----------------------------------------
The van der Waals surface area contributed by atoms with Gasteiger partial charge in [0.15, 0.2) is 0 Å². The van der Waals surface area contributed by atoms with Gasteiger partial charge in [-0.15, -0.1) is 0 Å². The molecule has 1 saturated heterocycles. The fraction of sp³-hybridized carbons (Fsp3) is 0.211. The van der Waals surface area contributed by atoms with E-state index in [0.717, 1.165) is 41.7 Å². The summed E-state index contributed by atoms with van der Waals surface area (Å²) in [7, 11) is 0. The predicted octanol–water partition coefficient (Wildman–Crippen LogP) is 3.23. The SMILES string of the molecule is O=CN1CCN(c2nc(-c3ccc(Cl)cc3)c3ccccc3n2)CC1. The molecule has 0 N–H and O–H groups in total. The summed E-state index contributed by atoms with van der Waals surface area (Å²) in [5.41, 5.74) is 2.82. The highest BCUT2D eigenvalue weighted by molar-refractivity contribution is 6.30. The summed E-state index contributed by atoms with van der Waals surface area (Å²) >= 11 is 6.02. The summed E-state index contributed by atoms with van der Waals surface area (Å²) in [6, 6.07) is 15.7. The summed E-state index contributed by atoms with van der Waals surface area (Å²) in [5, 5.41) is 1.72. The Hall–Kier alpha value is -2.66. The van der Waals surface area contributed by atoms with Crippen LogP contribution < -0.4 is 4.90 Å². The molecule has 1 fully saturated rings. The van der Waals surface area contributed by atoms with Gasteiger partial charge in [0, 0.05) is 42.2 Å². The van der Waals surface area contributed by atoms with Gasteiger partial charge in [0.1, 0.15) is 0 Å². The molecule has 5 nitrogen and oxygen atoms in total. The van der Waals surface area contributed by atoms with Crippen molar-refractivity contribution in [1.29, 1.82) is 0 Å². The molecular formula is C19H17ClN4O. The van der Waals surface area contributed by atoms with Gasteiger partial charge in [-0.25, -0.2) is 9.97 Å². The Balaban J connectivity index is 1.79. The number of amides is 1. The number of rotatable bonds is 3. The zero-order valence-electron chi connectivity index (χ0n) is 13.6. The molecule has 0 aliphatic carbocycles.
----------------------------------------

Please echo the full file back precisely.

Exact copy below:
The van der Waals surface area contributed by atoms with Gasteiger partial charge in [0.15, 0.2) is 0 Å². The van der Waals surface area contributed by atoms with Gasteiger partial charge in [-0.15, -0.1) is 0 Å². The molecule has 1 saturated heterocycles. The fraction of sp³-hybridized carbons (Fsp3) is 0.211. The van der Waals surface area contributed by atoms with E-state index in [0.717, 1.165) is 41.7 Å². The summed E-state index contributed by atoms with van der Waals surface area (Å²) in [7, 11) is 0. The predicted octanol–water partition coefficient (Wildman–Crippen LogP) is 3.23. The SMILES string of the molecule is O=CN1CCN(c2nc(-c3ccc(Cl)cc3)c3ccccc3n2)CC1. The molecule has 0 N–H and O–H groups in total. The summed E-state index contributed by atoms with van der Waals surface area (Å²) in [5.41, 5.74) is 2.82. The highest BCUT2D eigenvalue weighted by molar-refractivity contribution is 6.30. The summed E-state index contributed by atoms with van der Waals surface area (Å²) >= 11 is 6.02. The summed E-state index contributed by atoms with van der Waals surface area (Å²) in [6, 6.07) is 15.7. The summed E-state index contributed by atoms with van der Waals surface area (Å²) in [5, 5.41) is 1.72. The Hall–Kier alpha value is -2.66. The van der Waals surface area contributed by atoms with Crippen LogP contribution < -0.4 is 4.90 Å². The molecule has 1 fully saturated rings. The van der Waals surface area contributed by atoms with Gasteiger partial charge in [0, 0.05) is 42.2 Å². The van der Waals surface area contributed by atoms with Gasteiger partial charge in [0.1, 0.15) is 0 Å². The molecule has 5 nitrogen and oxygen atoms in total. The van der Waals surface area contributed by atoms with Crippen molar-refractivity contribution in [1.29, 1.82) is 0 Å². The molecular formula is C19H17ClN4O. The van der Waals surface area contributed by atoms with Gasteiger partial charge in [-0.25, -0.2) is 9.97 Å². The Balaban J connectivity index is 1.79. The number of amides is 1. The number of rotatable bonds is 3. The zero-order valence-electron chi connectivity index (χ0n) is 13.6. The molecule has 0 aliphatic carbocycles.